Aims to address hidden biases

Pete Costanza

“I think that the United States has systematized oppression, in all different ways whether you’re a women, whether you’re a person with a disability, whether you have a certain skin color,” said Child Development Instructor Janice Townsend. “I think we all have our hidden biases we are not even aware of and we are acting in a way that perpetuates the system.”

Just before the semester started about 90 Los Medanos College staff members were asked to investigate their own hidden biases at an all-day “Looking in-Looking out” focused Flex workshop Jan. 10 that is a result of an ongoing college initiative on diversity.

The goals of the day were to develop an understanding of unconscious bias, provide time for self and group reflection, share practices and learn new strategies for advancing personal and institutional cultural competencies, explained Rosa Armendariz, Project Director of the Hispanic Serving Institutions Grant.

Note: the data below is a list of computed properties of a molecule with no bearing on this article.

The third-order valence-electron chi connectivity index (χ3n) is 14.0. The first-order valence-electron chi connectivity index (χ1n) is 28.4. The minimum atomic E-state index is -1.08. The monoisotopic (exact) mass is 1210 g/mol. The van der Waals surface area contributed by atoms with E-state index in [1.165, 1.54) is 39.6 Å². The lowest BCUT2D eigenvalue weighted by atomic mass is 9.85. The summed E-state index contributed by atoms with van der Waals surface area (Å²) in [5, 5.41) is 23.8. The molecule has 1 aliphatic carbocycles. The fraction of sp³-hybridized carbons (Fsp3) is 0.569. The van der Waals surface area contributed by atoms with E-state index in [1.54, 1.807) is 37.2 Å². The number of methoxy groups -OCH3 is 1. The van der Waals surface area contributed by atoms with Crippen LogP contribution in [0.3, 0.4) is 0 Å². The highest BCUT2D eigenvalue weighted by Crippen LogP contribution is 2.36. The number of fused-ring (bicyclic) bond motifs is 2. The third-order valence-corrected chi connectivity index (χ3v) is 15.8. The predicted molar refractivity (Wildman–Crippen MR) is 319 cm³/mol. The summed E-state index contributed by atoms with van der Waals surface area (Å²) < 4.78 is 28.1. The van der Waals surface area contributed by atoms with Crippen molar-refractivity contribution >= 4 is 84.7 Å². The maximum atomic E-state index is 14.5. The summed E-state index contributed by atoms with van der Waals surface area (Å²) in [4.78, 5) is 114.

According to Armendariz in an email interview, the planning team for the Flex workshop began meeting in the fall 2012 semester. However the  issue of diversity and how to deal with it in a positive way has been in the works at the college since 2006 when LMC’s Institutional Development for Equality Access (IDEA) Committee formed.

According to the LMC website, the IDEA committee grew out of a partnership with California Tomorrow’s Campus Network. The committee’s propose is to advocate for an institutional culture that values and promotes equity and social justice. Part of IDEA’s early work involved contacting with the Center for Urban Equity (CUE), a research center at the University of Southern California which, according to CUE’s own website, is “committed to closing the racial-ethnic equity gap and improving student outcomes in education.”